19.4 hrs on record
Posted: November 1
Many people tend to complain that the game drags on. It does drag on indeed, but it plays out the length of a game that isn't repetitive in experience. I've always been on my toes, having interesting ways to go about things. Whether you like going full force with your arsenal, skulking away and sucking your thumb or just generally being a smart little cookie; this game is and always will be worth the money.

I won't say the game is perfect however, the ending was completely and utterly DLC-bait. I still have a plethora of questions as to how half of the stuff on the station happened; but I'll ride out the wait and see if they are answered with any followup expansions on Amanda's story, or perhaps DLC that allows you to explore the station a little more intimately.
Was this review helpful? Yes No
7 of 8 people (88%) found this review helpful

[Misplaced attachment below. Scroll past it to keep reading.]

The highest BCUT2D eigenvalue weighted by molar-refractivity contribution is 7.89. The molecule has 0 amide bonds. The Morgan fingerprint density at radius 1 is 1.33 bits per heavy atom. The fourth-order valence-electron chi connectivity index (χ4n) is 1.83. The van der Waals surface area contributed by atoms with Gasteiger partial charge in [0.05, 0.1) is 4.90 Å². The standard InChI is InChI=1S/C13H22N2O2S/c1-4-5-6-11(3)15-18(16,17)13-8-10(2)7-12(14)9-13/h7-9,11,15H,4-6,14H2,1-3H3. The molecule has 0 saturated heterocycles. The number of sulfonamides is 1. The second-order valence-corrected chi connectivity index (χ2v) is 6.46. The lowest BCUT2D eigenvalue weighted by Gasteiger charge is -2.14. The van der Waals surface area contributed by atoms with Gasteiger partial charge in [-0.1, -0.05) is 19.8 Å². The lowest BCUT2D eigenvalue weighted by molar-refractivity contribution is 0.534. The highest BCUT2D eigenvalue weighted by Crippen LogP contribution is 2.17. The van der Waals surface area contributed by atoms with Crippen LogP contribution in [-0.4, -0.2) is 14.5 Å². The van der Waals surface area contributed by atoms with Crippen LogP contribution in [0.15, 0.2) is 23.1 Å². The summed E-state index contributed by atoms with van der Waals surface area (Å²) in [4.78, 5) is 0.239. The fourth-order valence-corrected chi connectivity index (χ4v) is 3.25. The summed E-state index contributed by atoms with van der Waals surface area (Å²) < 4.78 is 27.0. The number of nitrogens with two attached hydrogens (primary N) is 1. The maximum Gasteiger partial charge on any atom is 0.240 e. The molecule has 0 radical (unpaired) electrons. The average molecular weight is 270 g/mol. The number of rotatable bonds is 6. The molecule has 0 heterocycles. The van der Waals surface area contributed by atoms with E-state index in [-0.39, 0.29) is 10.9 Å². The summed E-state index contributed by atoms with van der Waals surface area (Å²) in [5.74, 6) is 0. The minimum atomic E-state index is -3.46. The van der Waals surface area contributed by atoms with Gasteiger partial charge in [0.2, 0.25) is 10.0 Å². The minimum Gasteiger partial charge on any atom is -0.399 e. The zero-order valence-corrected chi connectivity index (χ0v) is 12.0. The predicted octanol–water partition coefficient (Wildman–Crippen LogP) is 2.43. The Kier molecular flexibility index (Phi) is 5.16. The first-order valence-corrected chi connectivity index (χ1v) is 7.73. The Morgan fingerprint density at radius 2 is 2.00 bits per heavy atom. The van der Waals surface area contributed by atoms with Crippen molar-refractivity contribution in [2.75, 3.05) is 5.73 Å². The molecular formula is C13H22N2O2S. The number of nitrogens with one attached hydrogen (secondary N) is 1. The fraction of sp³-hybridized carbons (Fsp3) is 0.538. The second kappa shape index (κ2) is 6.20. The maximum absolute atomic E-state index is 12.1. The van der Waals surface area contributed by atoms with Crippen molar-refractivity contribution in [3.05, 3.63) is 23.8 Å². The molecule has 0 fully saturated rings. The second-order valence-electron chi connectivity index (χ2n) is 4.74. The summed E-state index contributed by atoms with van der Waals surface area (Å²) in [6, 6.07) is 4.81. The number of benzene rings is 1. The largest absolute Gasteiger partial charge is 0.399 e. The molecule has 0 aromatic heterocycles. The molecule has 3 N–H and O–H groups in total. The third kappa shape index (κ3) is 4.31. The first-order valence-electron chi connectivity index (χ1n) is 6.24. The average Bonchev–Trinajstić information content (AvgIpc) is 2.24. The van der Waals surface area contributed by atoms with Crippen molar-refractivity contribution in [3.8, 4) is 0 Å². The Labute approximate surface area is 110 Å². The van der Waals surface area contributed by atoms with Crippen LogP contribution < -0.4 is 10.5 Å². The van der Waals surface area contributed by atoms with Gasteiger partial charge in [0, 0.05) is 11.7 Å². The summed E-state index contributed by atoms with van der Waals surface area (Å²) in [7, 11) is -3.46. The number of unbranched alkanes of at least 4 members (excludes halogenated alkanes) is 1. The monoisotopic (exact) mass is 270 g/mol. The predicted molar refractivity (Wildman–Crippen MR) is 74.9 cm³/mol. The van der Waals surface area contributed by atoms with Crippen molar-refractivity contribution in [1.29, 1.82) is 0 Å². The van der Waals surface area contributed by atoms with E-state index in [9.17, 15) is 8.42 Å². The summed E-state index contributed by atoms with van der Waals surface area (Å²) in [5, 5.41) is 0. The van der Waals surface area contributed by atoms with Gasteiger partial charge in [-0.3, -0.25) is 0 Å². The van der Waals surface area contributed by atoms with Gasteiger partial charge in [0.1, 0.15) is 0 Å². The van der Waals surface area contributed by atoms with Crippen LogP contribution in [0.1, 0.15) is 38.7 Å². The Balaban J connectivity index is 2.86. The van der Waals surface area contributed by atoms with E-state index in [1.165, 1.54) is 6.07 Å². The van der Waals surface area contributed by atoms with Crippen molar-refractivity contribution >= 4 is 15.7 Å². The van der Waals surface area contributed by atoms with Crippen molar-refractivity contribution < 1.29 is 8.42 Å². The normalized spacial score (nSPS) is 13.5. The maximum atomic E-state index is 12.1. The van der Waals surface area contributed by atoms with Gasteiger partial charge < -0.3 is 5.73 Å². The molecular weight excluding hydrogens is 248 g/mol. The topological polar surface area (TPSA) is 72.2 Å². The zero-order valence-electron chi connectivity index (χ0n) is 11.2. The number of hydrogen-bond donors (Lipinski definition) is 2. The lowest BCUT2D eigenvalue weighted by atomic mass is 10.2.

32.9 hrs on record
Posted: November 18
near perfection. A brilliantly executed game. graphics good if not amazing however the audio and style of the game are perfect. used the steam guide graphics tweak to add a bit of extra polish . took me 32 hours in total died a lot of times.not a game for rushing through . Thought could have used a wee bit more variation in mission style at times if had try and think of negative . overall would recommend to anyone who wants a great gaming experience .

9/10

tino del tonko gamers
Was this review helpful? Yes No
19 of 31 people (61%) found this review helpful
16.8 hrs on record
Posted: November 2
Just buy it.
Was this review helpful? Yes No